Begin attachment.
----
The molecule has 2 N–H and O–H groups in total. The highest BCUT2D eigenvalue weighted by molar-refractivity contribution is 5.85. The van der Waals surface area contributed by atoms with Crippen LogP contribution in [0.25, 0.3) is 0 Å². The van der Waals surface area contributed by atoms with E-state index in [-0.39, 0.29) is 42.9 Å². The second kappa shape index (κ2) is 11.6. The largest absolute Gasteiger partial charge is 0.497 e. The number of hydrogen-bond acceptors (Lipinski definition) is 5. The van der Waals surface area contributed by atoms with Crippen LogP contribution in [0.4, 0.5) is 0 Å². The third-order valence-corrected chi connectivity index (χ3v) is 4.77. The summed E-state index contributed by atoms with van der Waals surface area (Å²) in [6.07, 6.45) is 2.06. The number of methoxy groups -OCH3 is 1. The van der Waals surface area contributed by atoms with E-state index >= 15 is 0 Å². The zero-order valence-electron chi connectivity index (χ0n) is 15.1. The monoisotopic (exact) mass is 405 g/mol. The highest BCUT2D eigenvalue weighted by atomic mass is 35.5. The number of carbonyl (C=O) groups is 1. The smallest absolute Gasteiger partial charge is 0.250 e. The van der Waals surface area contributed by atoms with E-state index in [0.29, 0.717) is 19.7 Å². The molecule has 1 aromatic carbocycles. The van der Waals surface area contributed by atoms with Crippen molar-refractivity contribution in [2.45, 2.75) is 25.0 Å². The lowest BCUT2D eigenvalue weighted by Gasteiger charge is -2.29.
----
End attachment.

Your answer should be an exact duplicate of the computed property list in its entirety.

The molecule has 2 N–H and O–H groups in total. The highest BCUT2D eigenvalue weighted by molar-refractivity contribution is 5.85. The van der Waals surface area contributed by atoms with Crippen LogP contribution in [0.25, 0.3) is 0 Å². The van der Waals surface area contributed by atoms with E-state index in [-0.39, 0.29) is 42.9 Å². The second kappa shape index (κ2) is 11.6. The largest absolute Gasteiger partial charge is 0.497 e. The number of hydrogen-bond acceptors (Lipinski definition) is 5. The van der Waals surface area contributed by atoms with Crippen LogP contribution in [0.4, 0.5) is 0 Å². The third-order valence-corrected chi connectivity index (χ3v) is 4.77. The summed E-state index contributed by atoms with van der Waals surface area (Å²) in [6.07, 6.45) is 2.06. The number of methoxy groups -OCH3 is 1. The van der Waals surface area contributed by atoms with E-state index >= 15 is 0 Å². The zero-order valence-electron chi connectivity index (χ0n) is 15.1. The monoisotopic (exact) mass is 405 g/mol. The highest BCUT2D eigenvalue weighted by atomic mass is 35.5. The number of carbonyl (C=O) groups is 1. The smallest absolute Gasteiger partial charge is 0.250 e. The van der Waals surface area contributed by atoms with E-state index in [0.29, 0.717) is 19.7 Å². The molecule has 1 aromatic carbocycles. The van der Waals surface area contributed by atoms with Crippen molar-refractivity contribution in [2.45, 2.75) is 25.0 Å². The lowest BCUT2D eigenvalue weighted by Gasteiger charge is -2.29.